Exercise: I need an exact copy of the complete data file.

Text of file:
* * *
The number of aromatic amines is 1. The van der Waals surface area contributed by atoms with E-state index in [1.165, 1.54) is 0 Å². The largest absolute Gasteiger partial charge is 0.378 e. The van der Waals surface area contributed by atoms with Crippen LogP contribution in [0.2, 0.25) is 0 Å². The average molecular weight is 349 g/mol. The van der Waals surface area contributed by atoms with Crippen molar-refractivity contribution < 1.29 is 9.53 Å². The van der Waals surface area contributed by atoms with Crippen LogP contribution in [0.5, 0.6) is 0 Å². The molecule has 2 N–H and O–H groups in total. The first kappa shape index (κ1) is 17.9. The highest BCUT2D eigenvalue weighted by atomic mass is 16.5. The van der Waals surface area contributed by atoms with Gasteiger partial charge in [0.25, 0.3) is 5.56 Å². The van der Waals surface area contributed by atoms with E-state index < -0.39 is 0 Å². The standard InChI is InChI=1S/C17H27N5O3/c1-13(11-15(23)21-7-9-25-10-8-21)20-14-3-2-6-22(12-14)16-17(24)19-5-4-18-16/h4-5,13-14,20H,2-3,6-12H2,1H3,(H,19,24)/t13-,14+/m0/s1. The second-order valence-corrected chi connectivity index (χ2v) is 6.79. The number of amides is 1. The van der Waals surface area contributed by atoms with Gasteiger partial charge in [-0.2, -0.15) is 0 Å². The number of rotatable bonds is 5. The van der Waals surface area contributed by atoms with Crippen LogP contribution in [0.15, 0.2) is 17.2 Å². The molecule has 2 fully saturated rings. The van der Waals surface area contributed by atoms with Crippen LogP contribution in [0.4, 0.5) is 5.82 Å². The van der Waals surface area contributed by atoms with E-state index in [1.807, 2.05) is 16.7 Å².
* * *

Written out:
The number of aromatic amines is 1. The van der Waals surface area contributed by atoms with E-state index in [1.165, 1.54) is 0 Å². The largest absolute Gasteiger partial charge is 0.378 e. The van der Waals surface area contributed by atoms with Crippen LogP contribution in [0.2, 0.25) is 0 Å². The average molecular weight is 349 g/mol. The van der Waals surface area contributed by atoms with Crippen molar-refractivity contribution < 1.29 is 9.53 Å². The van der Waals surface area contributed by atoms with Crippen LogP contribution in [0.5, 0.6) is 0 Å². The molecule has 2 N–H and O–H groups in total. The first kappa shape index (κ1) is 17.9. The highest BCUT2D eigenvalue weighted by atomic mass is 16.5. The van der Waals surface area contributed by atoms with Gasteiger partial charge in [0.25, 0.3) is 5.56 Å². The van der Waals surface area contributed by atoms with E-state index < -0.39 is 0 Å². The standard InChI is InChI=1S/C17H27N5O3/c1-13(11-15(23)21-7-9-25-10-8-21)20-14-3-2-6-22(12-14)16-17(24)19-5-4-18-16/h4-5,13-14,20H,2-3,6-12H2,1H3,(H,19,24)/t13-,14+/m0/s1. The second-order valence-corrected chi connectivity index (χ2v) is 6.79. The number of amides is 1. The van der Waals surface area contributed by atoms with Gasteiger partial charge in [-0.2, -0.15) is 0 Å². The number of rotatable bonds is 5. The van der Waals surface area contributed by atoms with Crippen LogP contribution in [0.15, 0.2) is 17.2 Å². The molecule has 2 fully saturated rings. The van der Waals surface area contributed by atoms with Crippen LogP contribution in [0.4, 0.5) is 5.82 Å². The van der Waals surface area contributed by atoms with E-state index in [1.807, 2.05) is 16.7 Å².